13. 13. Investigation <ul><ul><li>Disadvantages to sonography include operator and patient dependence, cannot image the cystic duct, and decreased sensitivity for distal CBD stones. </li></ul></ul><ul><ul><li>A normal sonogram does not rule out acute cholangitis. </li></ul></ul>
  14. 14. Investigation <ul><li>The definitive diagnostic test is ERC. </li></ul><ul><li>In cases in which ERC is not available, PTC is indicated. </li></ul><ul><li>Both ERC and PTC will show the level and the reason for the obstruction, allow culture of the bile, possibly allow the removal of stones if present, and </li></ul><ul><li>drainage of the bile ducts with </li></ul><ul><li>drainage catheters or stents. </li></ul>
  15. 15. Investigation <ul><li>Endoscopic retrograde cholangiopancreatography (ERCP) is both diagnostic and therapeutic and is considered the criterion standard for imaging the biliary system. </li></ul><ul><ul><li>ERCP has a high success rate (98%) and is considered safer than surgical and percutaneous intervention. </li></ul></ul><ul><ul><li>Complications include pancreatitis, bleeding, and perforation. </li></ul></ul>
  16. 16. Investigation <ul><li>CT scanning and MRI will show pancreatic and periampullary masses, if present, in addition to the ductal dilatation . </li></ul><ul><li>Gallstones are poorly visualized with traditional CT scan. </li></ul>
  17. 17. Investigation <ul><li>Magnetic resonance cholangiopancreatography (MRCP) is a noninvasive imaging modality that is increasingly being used in the diagnosis of biliary stones and other biliary pathology. </li></ul>
  18. 18. Investigation <ul><ul><li>MRCP is accurate for detecting choledocholithiasis, neoplasms, strictures, and dilations within the biliary system. </li></ul></ul><ul><ul><li>Limitations of MRCP include the inability for invasive diagnostic tests such as bile sampling, cytologic testing, stone removal, or stenting. </li></ul></ul><ul><ul><li>It has limited sensitivity for small stones </li></ul></ul><ul><ul><li>(<6 mm in diameter). </li></ul></ul>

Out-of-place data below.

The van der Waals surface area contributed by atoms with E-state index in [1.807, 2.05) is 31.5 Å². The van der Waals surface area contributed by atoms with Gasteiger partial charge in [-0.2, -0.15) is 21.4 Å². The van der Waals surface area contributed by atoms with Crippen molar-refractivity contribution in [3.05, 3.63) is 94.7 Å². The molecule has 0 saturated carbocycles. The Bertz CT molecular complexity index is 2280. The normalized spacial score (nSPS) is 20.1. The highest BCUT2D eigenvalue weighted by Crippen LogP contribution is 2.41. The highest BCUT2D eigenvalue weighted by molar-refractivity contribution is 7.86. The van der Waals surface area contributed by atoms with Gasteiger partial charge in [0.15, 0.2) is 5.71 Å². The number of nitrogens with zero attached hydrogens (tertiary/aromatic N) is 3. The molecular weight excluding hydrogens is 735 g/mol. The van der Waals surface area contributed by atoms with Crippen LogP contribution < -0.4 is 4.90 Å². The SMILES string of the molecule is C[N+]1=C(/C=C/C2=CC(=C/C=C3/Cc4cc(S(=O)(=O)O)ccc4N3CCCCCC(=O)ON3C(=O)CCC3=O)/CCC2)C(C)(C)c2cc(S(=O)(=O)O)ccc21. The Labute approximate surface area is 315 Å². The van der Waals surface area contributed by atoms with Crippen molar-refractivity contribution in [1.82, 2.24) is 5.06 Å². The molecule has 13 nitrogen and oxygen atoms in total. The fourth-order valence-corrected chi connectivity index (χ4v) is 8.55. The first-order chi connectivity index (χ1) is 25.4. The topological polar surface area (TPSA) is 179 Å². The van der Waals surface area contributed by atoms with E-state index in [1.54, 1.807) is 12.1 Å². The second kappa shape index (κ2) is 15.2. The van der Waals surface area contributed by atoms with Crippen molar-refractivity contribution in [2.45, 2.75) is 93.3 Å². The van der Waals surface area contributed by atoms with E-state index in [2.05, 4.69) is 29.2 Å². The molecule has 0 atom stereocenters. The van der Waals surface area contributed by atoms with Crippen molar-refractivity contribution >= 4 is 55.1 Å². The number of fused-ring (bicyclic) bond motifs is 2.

19. 19. Investigation <ul><ul><li>HIDA and DISIDA scans are functional studies of the gallbladder. </li></ul></ul><ul><ul><li>Advantages include its ability to assess function and positive results may appear before the ducts are enlarged sonographically. </li></ul></ul><ul><li>One disadvantage is that high bilirubin levels (>4.4) may decrease the sensitivity of the study. </li></ul>
  20. 20. Treatment <ul><li>The initial treatment : intravenous antibiotics and fluid resuscitation. </li></ul><ul><li>Patients with mild cholangitis, 80-90% respond to medical therapy. </li></ul><ul><li>Approximately 15% do not respond and subsequently require immediate surgical or endoscopic decompression. </li></ul><ul><li>In severely ill patients, treatment is immediate </li></ul><ul><li>biliary decompression. </li></ul>
  21. 21. Treatment <ul><li>The selection of procedure should be based on the level and the nature of the biliary obstruction. </li></ul><ul><li>Patients with choledocholithiasis or periampullary malignancies are best approached endoscopically, with sphincterotomy and stone removal, or by placement of an endoscopic biliary stent. </li></ul>
  22. 22. Treatment <ul><li>In patients in whom the obstruction is more proximal or perihilar, or stricture in a biliary-enteric anastomosis is the cause or the endoscopic route has failed, percutaneous transhepatic drainage is used. </li></ul>
  23. 23. Treatment <ul><li>Where neither ERC nor PTC is possible, an emergent operation and decompression of the common bile duct with a T tube may be necessary and life-saving. </li></ul><ul><li>Definitive operative therapy should be deferred until the cholangitis has been treated and the proper diagnosis established. </li></ul>
  24. 24. Thank you for your attention